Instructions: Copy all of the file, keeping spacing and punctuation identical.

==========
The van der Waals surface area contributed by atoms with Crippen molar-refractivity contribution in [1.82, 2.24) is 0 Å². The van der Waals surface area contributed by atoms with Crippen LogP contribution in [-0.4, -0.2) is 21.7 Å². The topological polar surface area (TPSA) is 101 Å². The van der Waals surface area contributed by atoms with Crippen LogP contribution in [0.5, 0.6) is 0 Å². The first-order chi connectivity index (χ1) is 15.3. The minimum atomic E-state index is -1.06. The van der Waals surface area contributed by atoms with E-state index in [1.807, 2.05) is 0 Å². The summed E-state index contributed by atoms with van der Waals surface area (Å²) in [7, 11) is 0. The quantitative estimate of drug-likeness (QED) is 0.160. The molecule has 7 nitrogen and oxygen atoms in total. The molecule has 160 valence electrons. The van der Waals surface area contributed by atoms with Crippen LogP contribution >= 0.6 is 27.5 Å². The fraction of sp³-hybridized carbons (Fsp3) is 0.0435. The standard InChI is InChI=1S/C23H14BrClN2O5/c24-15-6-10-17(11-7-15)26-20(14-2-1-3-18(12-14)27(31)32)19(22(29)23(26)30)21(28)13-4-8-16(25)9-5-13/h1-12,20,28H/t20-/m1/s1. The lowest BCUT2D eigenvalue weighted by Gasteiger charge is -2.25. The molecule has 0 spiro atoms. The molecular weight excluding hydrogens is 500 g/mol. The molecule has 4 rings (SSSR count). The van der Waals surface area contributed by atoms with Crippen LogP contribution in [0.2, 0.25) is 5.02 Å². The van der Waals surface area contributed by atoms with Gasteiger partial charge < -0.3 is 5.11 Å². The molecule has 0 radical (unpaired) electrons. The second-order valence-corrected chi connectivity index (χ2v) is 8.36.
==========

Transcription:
The van der Waals surface area contributed by atoms with Crippen molar-refractivity contribution in [1.82, 2.24) is 0 Å². The van der Waals surface area contributed by atoms with Crippen LogP contribution in [-0.4, -0.2) is 21.7 Å². The topological polar surface area (TPSA) is 101 Å². The van der Waals surface area contributed by atoms with Crippen LogP contribution in [0.5, 0.6) is 0 Å². The first-order chi connectivity index (χ1) is 15.3. The minimum atomic E-state index is -1.06. The van der Waals surface area contributed by atoms with E-state index in [1.807, 2.05) is 0 Å². The summed E-state index contributed by atoms with van der Waals surface area (Å²) in [7, 11) is 0. The quantitative estimate of drug-likeness (QED) is 0.160. The molecule has 7 nitrogen and oxygen atoms in total. The molecule has 160 valence electrons. The van der Waals surface area contributed by atoms with Crippen LogP contribution >= 0.6 is 27.5 Å². The fraction of sp³-hybridized carbons (Fsp3) is 0.0435. The standard InChI is InChI=1S/C23H14BrClN2O5/c24-15-6-10-17(11-7-15)26-20(14-2-1-3-18(12-14)27(31)32)19(22(29)23(26)30)21(28)13-4-8-16(25)9-5-13/h1-12,20,28H/t20-/m1/s1. The lowest BCUT2D eigenvalue weighted by Gasteiger charge is -2.25. The molecule has 0 spiro atoms. The molecular weight excluding hydrogens is 500 g/mol. The molecule has 4 rings (SSSR count). The van der Waals surface area contributed by atoms with Crippen LogP contribution in [0.2, 0.25) is 5.02 Å². The van der Waals surface area contributed by atoms with Gasteiger partial charge < -0.3 is 5.11 Å². The molecule has 0 radical (unpaired) electrons. The second-order valence-corrected chi connectivity index (χ2v) is 8.36.